Magnetic Resonance Imaging
(Imaging, Magnetic Resonance; MRI Scan)En Español (Spanish Version)
Magnetic waves are used to make pictures of the inside of the body. Using a large magnet, radio waves, and a computer, an MRI produces two-dimensional and three-dimensional pictures.
Reasons for Procedure
- To diagnose internal injuries or conditions
- To monitor effects of medications and treatments
MRI of Brain Injury
© 2008 Nucleus Medical Art, Inc.
Risk Factors for Complications During the Procedure
You may not be able to have an MRI exam if you have any of the following in your body:
- Ear implant
- Metal clips in your eyes
- Implanted port device
- Intrauterine device (IUD)
- Metal plate, pins, screws, or surgical staples
- Metal clips from aneurysm repair
- Retained bullets
- Any other large metal objects implanted in your body (Tooth fillings and braces are usually fine.)
Tell your doctor if your work involves metal filings or particles.
What to Expect
Prior to Procedure
In the days leading up to your MRI exam:
- Avoid using hair gel, spray, lotions, powders, and cosmetics.
If your doctor prescribes a sedative:
- Arrange for a ride home.
- Do not eat or drink at least 4 hours before the exam.
- Take the sedative 1-2 hours before the exam, or as directed.
Once at the MRI center:
You will be asked about the following:
- Medical history
- Prior head surgery
- You'll remove any metal objects (eg, jewelry, hearing aids, glasses).
- An x-ray may be taken to check to see if there are any metal objects in your body.
- You'll also remove all objects from your pockets.
You may be:
- Given ear plugs or headphones to wear (The MRI machine makes a loud banging noise.)
- Given an injection of a contrast dye
- Allowed to have a family member or friend during the test
None. If you have a fear of enclosed spaces, you may be given a sedative.
Description of the Procedure
You lie very still on a sliding table. Depending on your condition, you may have monitors to track your pulse, heart rate, and breathing. The table is slid into the narrow, enclosed cylinder. (There are also open MRI machines.)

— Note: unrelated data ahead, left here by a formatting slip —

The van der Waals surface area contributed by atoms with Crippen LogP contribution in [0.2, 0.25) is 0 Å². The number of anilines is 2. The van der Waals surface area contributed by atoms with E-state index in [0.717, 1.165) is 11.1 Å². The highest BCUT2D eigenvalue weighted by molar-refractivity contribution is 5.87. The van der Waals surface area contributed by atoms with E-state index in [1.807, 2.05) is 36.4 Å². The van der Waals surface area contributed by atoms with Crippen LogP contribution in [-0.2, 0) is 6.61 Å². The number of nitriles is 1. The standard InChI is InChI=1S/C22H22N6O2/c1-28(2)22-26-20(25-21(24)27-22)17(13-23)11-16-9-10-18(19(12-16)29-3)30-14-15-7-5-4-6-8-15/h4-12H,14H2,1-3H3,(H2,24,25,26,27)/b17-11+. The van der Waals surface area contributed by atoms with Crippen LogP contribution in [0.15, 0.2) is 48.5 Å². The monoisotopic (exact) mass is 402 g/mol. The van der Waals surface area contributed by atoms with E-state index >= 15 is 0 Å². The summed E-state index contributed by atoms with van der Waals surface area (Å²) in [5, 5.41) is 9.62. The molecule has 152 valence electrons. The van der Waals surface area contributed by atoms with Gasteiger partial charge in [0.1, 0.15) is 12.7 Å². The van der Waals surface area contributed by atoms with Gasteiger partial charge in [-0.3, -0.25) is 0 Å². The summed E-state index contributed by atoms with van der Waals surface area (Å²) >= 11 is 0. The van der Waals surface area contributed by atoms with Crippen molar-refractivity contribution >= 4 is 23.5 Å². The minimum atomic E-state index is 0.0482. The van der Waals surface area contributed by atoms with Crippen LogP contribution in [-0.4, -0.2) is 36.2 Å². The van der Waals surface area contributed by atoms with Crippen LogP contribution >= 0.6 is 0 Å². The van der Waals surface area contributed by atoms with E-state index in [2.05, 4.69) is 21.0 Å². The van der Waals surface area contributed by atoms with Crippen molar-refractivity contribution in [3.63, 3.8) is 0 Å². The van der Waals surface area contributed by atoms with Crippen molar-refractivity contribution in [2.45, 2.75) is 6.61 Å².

The technician leaves the room. Each of the MRI sequences is performed. Through the intercom, the technician gives you directions, such as to hold your breath. You can talk to the technician through this intercom, as well. If a contrasting dye is used, a small IV needle is inserted into your hand or arm. This is done before you are slid into the machine. First, a saline solution is dripped into your vein to prevent clotting. Then, the dye is injected. When the exam is done, you are slid out of the machine. The IV needle is removed.
You will be asked to wait until the images are examined. The technician may need more images.
How Long Will It Take?
Will It Hurt?
The exam is painless. If you have dye injected, there may be stinging when the IV needle is inserted. You may also feel a slight cooling sensation as the dye is injected. If you have a fear of enclosed spaces, the exam may be very difficult for you. Your doctor may have you take a sedative. You can also ask your doctor about an open MRI, which is larger and has openings on all sides.
Allergic reaction to contrast dye (rare)
Average Hospital Stay
- If you took a sedative, do not drive, operate machinery, or make important decisions until the sedative wears off completely.
- If you are breastfeeding and receive a contrast dye, wait at least 24 hours after the exam before breastfeeding again.
After the exam, a radiologist will analyze the images and send a report to your doctor. Your doctor will talk to you about the results and any further tests or treatment.
National Library of Medicine
Public Health Agency of Canada
Gould TA. How MRI works. How Stuff Works website. Available at: http://electronics.howstuffworks.com/mri.htm/printable . Accessed July 22, 2008.
MRI scans. National Library of Medicine, MedlinePlus website. Available at: http://www.nlm.nih.gov/medlineplus/ency/article/003335.htm. Updated July 2008. Accessed July 22, 2008.
University of Iowa, Department of Radiology website. Available at: http://www.radiology.uiowa.edu/ . Accessed October 14, 2005.
Last reviewed November 2007 by Rosalyn Carson-DeWitt, MD
Please be aware that this information is provided to supplement the care provided by your physician. It is neither intended nor implied to be a substitute for professional medical advice. CALL YOUR HEALTHCARE PROVIDER IMMEDIATELY IF YOU THINK YOU MAY HAVE A MEDICAL EMERGENCY. Always seek the advice of your physician or other qualified health provider prior to starting any new treatment or with any questions you may have regarding a medical condition.
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